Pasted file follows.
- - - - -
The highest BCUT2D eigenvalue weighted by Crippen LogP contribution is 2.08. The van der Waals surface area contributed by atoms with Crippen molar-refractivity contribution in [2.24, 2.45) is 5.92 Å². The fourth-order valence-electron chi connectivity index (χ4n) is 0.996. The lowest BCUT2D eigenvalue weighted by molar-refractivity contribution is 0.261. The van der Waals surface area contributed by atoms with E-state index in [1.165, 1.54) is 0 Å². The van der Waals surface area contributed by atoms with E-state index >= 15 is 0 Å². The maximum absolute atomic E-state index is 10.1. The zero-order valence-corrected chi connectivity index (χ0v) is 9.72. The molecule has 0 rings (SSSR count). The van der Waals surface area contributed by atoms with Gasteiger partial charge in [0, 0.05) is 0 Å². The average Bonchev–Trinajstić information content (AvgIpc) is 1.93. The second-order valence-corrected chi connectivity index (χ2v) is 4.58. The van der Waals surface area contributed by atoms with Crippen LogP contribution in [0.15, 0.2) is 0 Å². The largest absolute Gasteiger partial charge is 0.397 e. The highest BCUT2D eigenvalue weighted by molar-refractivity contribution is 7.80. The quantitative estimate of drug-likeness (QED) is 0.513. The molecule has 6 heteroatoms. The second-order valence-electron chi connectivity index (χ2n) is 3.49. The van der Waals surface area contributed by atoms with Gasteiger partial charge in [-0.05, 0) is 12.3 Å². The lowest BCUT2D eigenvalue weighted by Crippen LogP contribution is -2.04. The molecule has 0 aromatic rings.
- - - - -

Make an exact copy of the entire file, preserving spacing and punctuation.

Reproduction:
The highest BCUT2D eigenvalue weighted by Crippen LogP contribution is 2.08. The van der Waals surface area contributed by atoms with Crippen molar-refractivity contribution in [2.24, 2.45) is 5.92 Å². The fourth-order valence-electron chi connectivity index (χ4n) is 0.996. The lowest BCUT2D eigenvalue weighted by molar-refractivity contribution is 0.261. The van der Waals surface area contributed by atoms with E-state index in [1.165, 1.54) is 0 Å². The van der Waals surface area contributed by atoms with E-state index >= 15 is 0 Å². The maximum absolute atomic E-state index is 10.1. The zero-order valence-corrected chi connectivity index (χ0v) is 9.72. The molecule has 0 rings (SSSR count). The van der Waals surface area contributed by atoms with Gasteiger partial charge in [0, 0.05) is 0 Å². The average Bonchev–Trinajstić information content (AvgIpc) is 1.93. The second-order valence-corrected chi connectivity index (χ2v) is 4.58. The van der Waals surface area contributed by atoms with Crippen LogP contribution in [0.15, 0.2) is 0 Å². The largest absolute Gasteiger partial charge is 0.397 e. The highest BCUT2D eigenvalue weighted by molar-refractivity contribution is 7.80. The quantitative estimate of drug-likeness (QED) is 0.513. The molecule has 6 heteroatoms. The second-order valence-electron chi connectivity index (χ2n) is 3.49. The van der Waals surface area contributed by atoms with Gasteiger partial charge in [-0.05, 0) is 12.3 Å². The lowest BCUT2D eigenvalue weighted by Crippen LogP contribution is -2.04. The molecule has 0 aromatic rings.